Recent studies on coffee plantations on Easter Island reveal that Chile should be included in the so-called Coffee Belt. Highly qualified Chilean professionals already on the international specialty coffee circuit, just opened a new chapter unexpectedly in the history of coffee from our country. With the agricultural and commercial knowledge of our country they expect to start a revolution in the high end gourmet scene.

A collaborative process was initiated to convene public institutions of scientific research and high specialization in coffee to begin studies and work on the ground with everything related to Rapa Nui coffee lead by AgroWine Lab, accelerator of agro-wine businesses and Andes Wines.

Despite coffee plants arrived to Easter Island between 1800 and 1860, not until now, coffee became a future challenge to be produced and toasted in Rapa Nui. She has the support of Claudio Cristino, an archaeologist who works in Polynesia since 1976, when he worked in the restoration of the famous ceremonial village of Orongo in Rapa Nui. In 1978, he co-founded the Institute of Easter Island Studies at the University of Chile in Hanga Roa, and was its first Director. Between 1977 and 1990 with his colleague Patricia Vargas carried out the archaeological survey of Rapa Nui registering more than 20,000 features and archaeological sites that make up the largest database of this type in the Pacific islands.

The plantations of Easter Island are abandoned and in a state of high fragility. Major challenges have been identified in the processes and the initiative is centered on the transfer of methodologies to stabilize the ecosystem, to raise information on harvest & process methods if any, and in parallel to begin a genetic study of varieties to determine the propagation and production work. Genetic studies that will be commissioned to institutions specialized in the subject. The coffee producer seeks to satisfy the market demands ruled by commodities and sees a very low return compared to all the field work. Varieties of short productive lives delivered by multinationals, seasonal migration, soil wear, pests and climate change are some of the variables in prices.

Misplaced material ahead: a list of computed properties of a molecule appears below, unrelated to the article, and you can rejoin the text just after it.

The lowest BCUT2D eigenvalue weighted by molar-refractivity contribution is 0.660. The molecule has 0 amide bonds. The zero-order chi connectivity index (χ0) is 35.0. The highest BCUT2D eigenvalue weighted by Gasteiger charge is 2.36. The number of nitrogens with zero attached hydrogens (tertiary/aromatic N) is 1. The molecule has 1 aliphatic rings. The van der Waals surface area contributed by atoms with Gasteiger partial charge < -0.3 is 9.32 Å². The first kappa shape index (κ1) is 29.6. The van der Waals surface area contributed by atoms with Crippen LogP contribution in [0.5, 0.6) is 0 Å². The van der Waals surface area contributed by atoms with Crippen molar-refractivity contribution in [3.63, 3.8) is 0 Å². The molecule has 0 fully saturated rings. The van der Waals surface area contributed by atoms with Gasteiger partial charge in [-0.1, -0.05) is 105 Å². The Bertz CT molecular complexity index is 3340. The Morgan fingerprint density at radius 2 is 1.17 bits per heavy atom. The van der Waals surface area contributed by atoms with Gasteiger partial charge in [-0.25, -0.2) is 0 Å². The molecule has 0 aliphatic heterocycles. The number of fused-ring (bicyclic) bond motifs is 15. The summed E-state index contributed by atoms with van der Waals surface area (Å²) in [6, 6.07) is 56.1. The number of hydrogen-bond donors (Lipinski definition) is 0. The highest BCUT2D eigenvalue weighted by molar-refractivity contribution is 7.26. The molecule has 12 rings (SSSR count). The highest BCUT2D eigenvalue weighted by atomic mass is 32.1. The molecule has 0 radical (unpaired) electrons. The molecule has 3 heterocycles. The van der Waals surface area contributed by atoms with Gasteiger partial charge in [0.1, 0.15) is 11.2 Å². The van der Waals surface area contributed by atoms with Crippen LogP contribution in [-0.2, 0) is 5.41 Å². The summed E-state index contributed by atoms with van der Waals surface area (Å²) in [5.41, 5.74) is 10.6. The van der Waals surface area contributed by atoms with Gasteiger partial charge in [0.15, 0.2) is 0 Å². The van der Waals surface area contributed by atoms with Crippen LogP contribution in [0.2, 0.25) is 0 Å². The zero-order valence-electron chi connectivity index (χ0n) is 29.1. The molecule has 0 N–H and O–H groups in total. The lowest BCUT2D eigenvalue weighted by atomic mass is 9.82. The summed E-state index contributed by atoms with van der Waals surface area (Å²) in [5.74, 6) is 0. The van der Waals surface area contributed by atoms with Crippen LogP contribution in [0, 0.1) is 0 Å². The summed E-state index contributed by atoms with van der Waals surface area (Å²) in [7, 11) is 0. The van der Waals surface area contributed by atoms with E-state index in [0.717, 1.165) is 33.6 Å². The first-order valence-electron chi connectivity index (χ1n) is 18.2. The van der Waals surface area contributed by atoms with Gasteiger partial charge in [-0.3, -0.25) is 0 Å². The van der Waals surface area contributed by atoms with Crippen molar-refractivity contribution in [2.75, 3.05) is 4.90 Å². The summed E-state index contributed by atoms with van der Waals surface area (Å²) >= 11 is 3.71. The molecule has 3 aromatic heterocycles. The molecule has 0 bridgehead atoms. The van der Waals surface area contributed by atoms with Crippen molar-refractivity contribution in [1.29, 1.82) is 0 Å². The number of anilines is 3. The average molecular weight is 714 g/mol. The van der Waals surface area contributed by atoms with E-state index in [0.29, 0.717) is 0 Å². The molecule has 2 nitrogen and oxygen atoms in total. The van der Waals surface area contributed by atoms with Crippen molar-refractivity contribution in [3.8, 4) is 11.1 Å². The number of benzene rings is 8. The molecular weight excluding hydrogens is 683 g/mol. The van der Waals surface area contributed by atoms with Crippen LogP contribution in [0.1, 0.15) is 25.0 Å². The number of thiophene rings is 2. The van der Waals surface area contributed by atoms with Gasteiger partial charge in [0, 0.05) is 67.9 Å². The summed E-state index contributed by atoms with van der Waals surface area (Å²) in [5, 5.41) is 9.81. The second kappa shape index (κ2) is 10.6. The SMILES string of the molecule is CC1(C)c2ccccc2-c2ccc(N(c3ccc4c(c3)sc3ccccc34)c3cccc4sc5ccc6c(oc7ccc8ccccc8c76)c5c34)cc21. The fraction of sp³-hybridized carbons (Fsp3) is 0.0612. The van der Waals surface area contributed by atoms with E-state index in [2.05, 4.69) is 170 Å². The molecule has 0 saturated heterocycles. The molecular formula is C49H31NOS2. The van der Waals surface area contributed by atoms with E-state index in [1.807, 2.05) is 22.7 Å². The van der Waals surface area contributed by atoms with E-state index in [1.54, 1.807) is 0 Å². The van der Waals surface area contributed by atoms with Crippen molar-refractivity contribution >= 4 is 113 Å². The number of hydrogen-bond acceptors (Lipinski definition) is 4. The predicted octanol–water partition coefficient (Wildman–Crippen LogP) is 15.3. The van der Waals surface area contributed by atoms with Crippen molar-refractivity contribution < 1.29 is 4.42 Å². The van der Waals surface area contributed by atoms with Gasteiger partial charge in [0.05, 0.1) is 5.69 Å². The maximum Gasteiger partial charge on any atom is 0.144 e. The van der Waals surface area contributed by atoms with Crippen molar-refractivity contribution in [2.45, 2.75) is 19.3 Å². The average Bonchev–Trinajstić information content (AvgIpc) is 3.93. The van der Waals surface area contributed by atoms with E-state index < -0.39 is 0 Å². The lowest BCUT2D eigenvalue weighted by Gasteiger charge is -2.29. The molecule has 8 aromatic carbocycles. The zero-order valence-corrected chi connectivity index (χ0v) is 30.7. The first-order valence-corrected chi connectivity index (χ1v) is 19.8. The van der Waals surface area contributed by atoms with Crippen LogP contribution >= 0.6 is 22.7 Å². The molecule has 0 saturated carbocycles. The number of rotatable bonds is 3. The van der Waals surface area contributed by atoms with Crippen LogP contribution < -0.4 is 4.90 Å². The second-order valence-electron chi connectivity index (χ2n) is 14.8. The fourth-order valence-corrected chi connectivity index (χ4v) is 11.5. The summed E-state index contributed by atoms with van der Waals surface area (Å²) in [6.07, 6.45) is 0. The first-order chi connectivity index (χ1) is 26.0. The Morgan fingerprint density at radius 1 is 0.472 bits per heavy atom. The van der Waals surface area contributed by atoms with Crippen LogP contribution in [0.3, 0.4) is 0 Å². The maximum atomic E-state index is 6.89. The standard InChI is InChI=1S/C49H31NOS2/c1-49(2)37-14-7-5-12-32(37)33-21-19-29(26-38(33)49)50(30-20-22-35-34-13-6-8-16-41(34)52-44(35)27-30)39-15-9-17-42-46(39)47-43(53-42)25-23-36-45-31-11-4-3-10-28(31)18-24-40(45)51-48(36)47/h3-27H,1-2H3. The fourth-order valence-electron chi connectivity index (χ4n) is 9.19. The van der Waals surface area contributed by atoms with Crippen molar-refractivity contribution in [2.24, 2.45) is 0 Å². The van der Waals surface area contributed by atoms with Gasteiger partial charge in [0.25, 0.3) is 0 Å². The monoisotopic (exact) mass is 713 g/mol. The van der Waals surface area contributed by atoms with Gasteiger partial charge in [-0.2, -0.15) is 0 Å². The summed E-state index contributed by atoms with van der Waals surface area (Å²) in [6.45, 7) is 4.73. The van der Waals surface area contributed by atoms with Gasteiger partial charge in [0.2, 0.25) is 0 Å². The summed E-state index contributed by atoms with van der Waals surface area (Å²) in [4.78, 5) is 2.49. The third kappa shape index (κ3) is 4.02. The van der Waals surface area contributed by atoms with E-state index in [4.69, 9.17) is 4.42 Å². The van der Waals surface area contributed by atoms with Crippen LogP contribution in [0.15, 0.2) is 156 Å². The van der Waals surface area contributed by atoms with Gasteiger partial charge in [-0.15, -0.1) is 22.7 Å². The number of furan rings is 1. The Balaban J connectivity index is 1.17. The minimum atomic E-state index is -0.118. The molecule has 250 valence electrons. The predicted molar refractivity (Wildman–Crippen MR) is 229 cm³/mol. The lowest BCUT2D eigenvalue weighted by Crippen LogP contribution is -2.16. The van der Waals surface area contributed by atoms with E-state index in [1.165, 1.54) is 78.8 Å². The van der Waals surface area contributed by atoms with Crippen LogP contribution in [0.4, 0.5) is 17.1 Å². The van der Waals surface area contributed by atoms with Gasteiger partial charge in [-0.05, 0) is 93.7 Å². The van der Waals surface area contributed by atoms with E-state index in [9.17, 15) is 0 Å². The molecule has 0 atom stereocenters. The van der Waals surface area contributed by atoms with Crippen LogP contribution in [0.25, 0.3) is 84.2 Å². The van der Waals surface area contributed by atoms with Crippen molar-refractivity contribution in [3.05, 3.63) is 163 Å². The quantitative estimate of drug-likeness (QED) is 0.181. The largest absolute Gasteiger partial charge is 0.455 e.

Easter Island coffee is unique and will be considered as a luxury since the territory is limited. “We are aware that people for many years treated this as “the myth of the existence of coffee in Rapa Nui” and we want this to become a real agricultural option to the farmers in eastern island. With the proper training in cultivating and also in managing nurseries & methods, the next steps are propagating and training people to manage the coffee plantation and then, methods “beneficio” & roasting profiles.

For that matter, the projects is searching for USD 500.000 dollars for the field work and for the genetic study, whose challenge is to have a strategic plan to be able to have a proposal of efficient value for the search of investment and to be able to continue with the organic growth of this initiative.

There are not enough coffee plants for a commercial use in the island, this is a pilot project that started by collecting little few coffee beans in the wild area of the island to start the challenge of thinking how the Rapa Nui – Eastern Island wants to work on the coffee business. We are going to work with public-private sector to articulate a Road Map of the specialty coffee from Rapa Nui so all the aspects will be covered: genetic, farming, methods, roasting, branding, marketing and sales perspective.

It is important to point out that the genetic material that will be used in the propagation to have coffee plants is on the same island, so it is only species that has been established for more than 200 years in Rapa Nui that will be protected and rescued. The project seeks to protect the arrival of foreign companies with foreign plants, and develop a agrobusiness with direct benefit of the inhabitants of the island and highest quality for clients and consumers,” says Maximiliano Morales, Strategist of AgroWine Lab.


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